DISCOVERING THE ELECTRONIC ORGAN
In the 1960s music stores in my town, in common with those in many other towns, were starting to organise promotional concerts in association with electronic organ companies like Hammond, Lowrey and Yamaha. I was fascinated by the sound of these instruments and their versatility over the pipe organ. Eventually I acquired a second hand A100 Hammond organ, an electro-mechanical tone wheel model with valve amplifier. This I continued to play for a number of years but advances in electronics were enabling other makes of organ to become more orchestral and the tonal limitations of the Hammond were starting to become apparent.
Then I heard about the WERSI company and their electronic organ kits. I decided to go for the Concerto model and ordered the first half dozen kits. Assembly was quite tedious, every cable had to be individually wired and connected and every component on each circuit board had to be be soldered in. Only the keyboards, pedalboard and cabinet came ready assembled. The assembly instructions however were clear and accurate and there were test procedures to follow at various stages in the construction. Eventually after the first set of kits had been built the organ miraculously sprang into life with the sound of the drawbars. From then on additional kits provided the orchestral sounds, reverberation unit, special effects unit, accompaniment unit and total preset memory. All in all, working most nights and weekends it took 9 months to complete the build, if I had known that when I began I think I might not have started!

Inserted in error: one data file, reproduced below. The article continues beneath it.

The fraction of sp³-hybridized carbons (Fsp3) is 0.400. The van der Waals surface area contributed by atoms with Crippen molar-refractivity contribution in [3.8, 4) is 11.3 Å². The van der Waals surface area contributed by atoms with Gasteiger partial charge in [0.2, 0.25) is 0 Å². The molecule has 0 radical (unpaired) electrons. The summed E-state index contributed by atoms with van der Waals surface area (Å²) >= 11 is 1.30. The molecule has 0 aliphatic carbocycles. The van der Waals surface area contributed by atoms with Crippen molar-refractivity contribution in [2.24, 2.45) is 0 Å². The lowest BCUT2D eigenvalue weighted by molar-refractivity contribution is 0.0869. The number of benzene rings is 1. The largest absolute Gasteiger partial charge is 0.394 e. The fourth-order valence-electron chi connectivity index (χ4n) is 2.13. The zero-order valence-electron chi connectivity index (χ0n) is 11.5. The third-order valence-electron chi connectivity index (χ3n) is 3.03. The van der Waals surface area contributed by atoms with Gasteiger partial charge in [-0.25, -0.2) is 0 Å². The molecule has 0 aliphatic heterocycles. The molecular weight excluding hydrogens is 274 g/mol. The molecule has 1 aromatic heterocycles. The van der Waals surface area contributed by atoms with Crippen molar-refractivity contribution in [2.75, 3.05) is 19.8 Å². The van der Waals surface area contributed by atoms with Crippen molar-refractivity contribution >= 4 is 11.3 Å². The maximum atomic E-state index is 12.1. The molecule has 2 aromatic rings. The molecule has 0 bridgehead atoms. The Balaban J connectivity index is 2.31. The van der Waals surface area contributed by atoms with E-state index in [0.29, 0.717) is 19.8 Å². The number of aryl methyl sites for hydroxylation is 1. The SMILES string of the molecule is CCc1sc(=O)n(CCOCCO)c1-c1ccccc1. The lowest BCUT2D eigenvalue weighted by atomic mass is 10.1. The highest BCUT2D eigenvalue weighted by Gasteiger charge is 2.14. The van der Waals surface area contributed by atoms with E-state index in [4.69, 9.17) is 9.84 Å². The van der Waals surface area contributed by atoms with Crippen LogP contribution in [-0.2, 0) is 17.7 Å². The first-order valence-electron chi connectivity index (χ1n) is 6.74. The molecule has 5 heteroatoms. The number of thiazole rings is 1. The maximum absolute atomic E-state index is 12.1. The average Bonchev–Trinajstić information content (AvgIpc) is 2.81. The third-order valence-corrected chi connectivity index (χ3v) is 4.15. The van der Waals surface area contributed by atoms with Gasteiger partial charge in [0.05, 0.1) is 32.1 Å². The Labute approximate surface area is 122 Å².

I held on to the Concerto for many years until I felt that developments in digital technology were able to produce instruments that matched the warm, rich sounds of my analogue model. By comparison with the Concerto, my current organ the Scala with its sampling technology produces very realistic instrumental sounds which unlike the analogue model can be edited for tonal quality and also layered together to produce complex sounds and ensembles. The digital technology is able to offer many more features than were possible in analogue technology but best of all is the ability to expand the capabilities of the instrument. Unlike the Concerto, no additional circuit boards are required, it’s all there in the software.